Previously people have looked at optimising the policy and drafting process while separately others were trying to develop code from existing legislation. We have brought the two professions together as part of a multidisciplinary team to co-design both human and machine-consumable legislation. The project is using methods, standards and a knowledge base that are shared and understood by all professional groups. The approach we developed can be used across groups and across sectors. By focussing on open-standards and open-source solutions, the single source rules of government can be easily shared across the whole government ecosystem, including communities, NGOs and the private sector.
This project moves away from digital being digitisation of existing government processes and enables true digital transformation. This work enables the public sector to capture more benefits from “going digital”, including capturing benefits from emerging technologies like AI, blockchain and IoT.
What is the current status of your innovation?
The “Better Rules, Better Outcomes” initiative doesn’t follow a linear innovation pathway and goes across multiple phases. Some of the use cases are being implemented, but they are domain specific. Scaling and systemising the concept to make it part of the core of how government operates is in the design phase. The approach is based on (1) prototype & iterate and (2) start at the “edge” and move slowly into the “core”. Part of our focus is to have more use cases to share with the wider government community to create more awareness and buy-in.
Collaborations & Partnerships
The founding partners were: the Service Innovation Lab (who provided the environment and lead the design process); the Ministry of Business, Innovation and Employment and Inland Revenue (agencies responsible for policy development and service delivery); the Parliamentary Counsel Office (the agency responsible for drafting legislation); and a private sector software company to provide implementation expertise. Others included government and non-government policy, legal and software professionals.
Users, Stakeholders & Beneficiaries
The application of this approach benefits: (1) citizens and businesses through better government services and greater transparency of eligibility requirements, rights and obligations; (2) government partners in the service delivery ecosystem, including non-government organisations and software developers; (3) policy developers and legislative drafters through improved and more agile process of developing and implementing policies and legislation that achieves the original policy intent.
Results, Outcomes & Impacts
Since the publication of the Discovery Report, the network of interested people has grown to more than 200 individuals affiliated with 50+ organisations worldwide. Many want to replicate our approach and expand on our work as they see potential impact on: (1) the pace and quality of policy development and implementation when co-designed by a multidisciplinary and multi-stakeholder team which is focused on the context of the end user and works to remove the translation gap between policy intent and implementation; and (2) the ease of service integration, innovation and change management based on single-source, openly available machine consumable rules.
The two implemented use cases of legislation as code that calculate eligibility for financial support for parents and low income ratepayers have proven the value of this approach, particularly to support integrated service delivery for eligibility calculations, and clarification of rights, obligations and for compliance purposes.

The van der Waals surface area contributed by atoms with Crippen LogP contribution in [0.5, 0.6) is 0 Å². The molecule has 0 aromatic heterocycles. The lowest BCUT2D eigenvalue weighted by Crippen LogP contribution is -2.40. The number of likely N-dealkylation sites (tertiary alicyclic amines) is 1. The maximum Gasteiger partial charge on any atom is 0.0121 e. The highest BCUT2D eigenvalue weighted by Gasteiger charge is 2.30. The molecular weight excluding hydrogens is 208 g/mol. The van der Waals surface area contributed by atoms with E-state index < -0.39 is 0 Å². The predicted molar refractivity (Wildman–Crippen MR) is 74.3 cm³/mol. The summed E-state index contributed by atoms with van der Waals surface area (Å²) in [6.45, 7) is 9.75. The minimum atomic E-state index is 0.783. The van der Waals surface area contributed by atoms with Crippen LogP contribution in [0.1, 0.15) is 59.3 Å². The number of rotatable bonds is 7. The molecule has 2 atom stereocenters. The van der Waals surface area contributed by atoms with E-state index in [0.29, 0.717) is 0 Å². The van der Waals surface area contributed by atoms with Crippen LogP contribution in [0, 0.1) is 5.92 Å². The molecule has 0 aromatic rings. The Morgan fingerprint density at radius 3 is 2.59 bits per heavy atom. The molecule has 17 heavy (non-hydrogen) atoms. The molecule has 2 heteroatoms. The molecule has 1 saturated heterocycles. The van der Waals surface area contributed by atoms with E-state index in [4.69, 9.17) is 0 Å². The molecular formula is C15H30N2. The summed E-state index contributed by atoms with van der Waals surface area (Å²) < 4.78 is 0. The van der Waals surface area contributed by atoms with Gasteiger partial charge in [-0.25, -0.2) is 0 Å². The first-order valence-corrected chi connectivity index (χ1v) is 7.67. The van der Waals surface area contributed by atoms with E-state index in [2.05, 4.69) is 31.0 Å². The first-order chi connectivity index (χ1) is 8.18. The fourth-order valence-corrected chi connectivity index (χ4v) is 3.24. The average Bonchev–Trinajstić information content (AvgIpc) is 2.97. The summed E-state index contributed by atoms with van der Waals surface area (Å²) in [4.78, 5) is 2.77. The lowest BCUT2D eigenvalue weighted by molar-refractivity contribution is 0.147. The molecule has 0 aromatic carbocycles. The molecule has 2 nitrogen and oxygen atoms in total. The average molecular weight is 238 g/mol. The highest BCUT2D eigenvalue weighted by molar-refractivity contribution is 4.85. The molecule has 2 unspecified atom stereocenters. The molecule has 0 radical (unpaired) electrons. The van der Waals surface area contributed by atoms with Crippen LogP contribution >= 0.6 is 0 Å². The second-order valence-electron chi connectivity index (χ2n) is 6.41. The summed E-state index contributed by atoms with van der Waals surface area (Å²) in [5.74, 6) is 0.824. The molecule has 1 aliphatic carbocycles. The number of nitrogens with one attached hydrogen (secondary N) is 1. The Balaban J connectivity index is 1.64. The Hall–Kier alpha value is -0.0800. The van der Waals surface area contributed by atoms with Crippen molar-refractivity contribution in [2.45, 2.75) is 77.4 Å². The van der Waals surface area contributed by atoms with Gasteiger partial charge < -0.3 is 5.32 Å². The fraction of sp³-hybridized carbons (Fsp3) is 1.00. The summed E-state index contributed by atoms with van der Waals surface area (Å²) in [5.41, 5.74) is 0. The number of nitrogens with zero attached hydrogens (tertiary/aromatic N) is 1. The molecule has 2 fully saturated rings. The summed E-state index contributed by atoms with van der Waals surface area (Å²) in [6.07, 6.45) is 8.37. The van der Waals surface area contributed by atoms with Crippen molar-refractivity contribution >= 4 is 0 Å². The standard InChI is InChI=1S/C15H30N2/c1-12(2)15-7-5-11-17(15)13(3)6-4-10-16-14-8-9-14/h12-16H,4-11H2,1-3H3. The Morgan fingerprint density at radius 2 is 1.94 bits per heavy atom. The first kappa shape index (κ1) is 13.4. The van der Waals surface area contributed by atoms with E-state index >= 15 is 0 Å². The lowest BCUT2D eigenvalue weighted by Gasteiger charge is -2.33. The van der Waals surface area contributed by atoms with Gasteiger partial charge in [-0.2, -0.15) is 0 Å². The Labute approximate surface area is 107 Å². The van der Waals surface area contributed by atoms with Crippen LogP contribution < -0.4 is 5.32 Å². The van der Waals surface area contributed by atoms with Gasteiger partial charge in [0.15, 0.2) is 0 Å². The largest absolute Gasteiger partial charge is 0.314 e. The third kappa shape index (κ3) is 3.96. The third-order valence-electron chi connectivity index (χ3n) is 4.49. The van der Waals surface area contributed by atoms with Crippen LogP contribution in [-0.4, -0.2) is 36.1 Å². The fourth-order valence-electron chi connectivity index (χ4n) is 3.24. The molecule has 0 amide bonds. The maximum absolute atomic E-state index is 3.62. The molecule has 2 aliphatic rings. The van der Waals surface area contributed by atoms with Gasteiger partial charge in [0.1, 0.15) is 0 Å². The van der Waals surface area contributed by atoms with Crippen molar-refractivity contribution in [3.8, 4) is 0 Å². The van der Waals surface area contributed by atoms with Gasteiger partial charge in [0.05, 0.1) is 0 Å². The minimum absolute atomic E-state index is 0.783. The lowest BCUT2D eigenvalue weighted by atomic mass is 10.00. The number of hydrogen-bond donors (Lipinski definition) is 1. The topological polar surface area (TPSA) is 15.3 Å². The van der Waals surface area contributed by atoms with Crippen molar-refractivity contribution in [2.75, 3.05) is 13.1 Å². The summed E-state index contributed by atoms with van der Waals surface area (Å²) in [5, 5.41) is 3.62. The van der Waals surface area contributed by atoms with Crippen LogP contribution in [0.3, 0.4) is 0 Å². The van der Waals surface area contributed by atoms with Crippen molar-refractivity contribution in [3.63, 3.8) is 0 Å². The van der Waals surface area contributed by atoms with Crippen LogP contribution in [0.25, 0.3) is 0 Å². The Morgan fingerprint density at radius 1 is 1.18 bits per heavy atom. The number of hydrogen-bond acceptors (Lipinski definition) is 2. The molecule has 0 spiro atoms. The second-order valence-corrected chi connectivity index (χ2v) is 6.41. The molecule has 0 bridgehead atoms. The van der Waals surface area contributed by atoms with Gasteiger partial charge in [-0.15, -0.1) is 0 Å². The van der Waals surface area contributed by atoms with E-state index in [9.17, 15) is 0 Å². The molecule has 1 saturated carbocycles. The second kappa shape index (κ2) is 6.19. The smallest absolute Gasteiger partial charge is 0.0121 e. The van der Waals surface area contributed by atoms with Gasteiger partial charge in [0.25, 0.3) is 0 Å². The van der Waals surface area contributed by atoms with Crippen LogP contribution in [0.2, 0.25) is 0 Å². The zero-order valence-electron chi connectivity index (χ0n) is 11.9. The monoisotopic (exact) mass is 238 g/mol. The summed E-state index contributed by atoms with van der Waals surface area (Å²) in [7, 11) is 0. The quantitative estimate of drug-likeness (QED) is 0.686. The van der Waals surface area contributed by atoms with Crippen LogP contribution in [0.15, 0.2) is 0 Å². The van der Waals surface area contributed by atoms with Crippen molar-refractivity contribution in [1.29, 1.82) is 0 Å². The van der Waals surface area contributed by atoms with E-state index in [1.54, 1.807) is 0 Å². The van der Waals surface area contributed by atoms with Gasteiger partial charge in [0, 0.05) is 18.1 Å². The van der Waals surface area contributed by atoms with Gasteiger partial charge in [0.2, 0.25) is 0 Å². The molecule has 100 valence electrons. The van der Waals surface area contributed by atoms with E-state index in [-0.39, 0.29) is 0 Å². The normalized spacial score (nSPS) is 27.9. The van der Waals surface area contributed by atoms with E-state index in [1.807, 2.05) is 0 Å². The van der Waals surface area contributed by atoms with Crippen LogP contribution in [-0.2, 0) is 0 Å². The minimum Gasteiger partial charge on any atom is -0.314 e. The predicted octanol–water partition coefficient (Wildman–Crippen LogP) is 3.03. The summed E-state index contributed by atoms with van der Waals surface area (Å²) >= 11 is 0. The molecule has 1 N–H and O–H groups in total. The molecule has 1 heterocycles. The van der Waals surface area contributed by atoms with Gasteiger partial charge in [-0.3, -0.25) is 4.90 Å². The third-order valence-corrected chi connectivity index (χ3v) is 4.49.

Challenges and Failures
The biggest challenge is to balance the interest of the different groups and professions needing to participate to make this innovation a success. The value proposition for each group is different. The ultimate aim is to have better services for citizen and businesses. The concept is easier to “sell” to people in the service delivery and software development space. Policy developers and drafters may see this as eroding their profession. We have the support from senior executives in the policy and drafting professions, but we have to make sure everybody gets value out of this.
Conditions for Success
For an innovation like this to start required the interest, enthusiasm and commitment from a diverse group of people who held a common goal and could contribute their specialist expertise for a concentrated, but brief period of time. Building from this positive start was possible because the process was conducted completely in the open - inviting people in to peer review the work and publishing and promoting the final report. This and the fact that each person involved became a champion of the work in their respective professions has built considerable momentum for the continuation of the work, including gaining senior level support across government and future collaborative partners.
The all-of-government nature of the Service Innovation Lab and the Better-for-Business programme provided the right environment for this kind of innovation. This includes design-led and software developer delivered prototyping.
The innovation started with a small but diverse group.
Through co-leadership of two existing cross-agency programmes, representing 16 agencies, we are able to extend the reach across a large part of the NZ public and support new use cases.
Through support from senior executives this project is also championed at several All-of-Government forums and partnerships that will define the future of digital government in New Zealand.
By kick-starting a global community we have created the environment that will enable this innovation to be further developed and scaled around the world.
The design-led approach taken to explore the problem and opportunity space was a valuable way to approach this complex space. It helped the diverse group come to collective agreement even though this was sometimes uncomfortable and confronting.
Since the work was started as an experiment by practitioners and without senior level sponsorship, the idea, once proven, needed to then be ‘sold’ to senior leaders. This then delayed further progress on the broader work while these leaders were brought on board.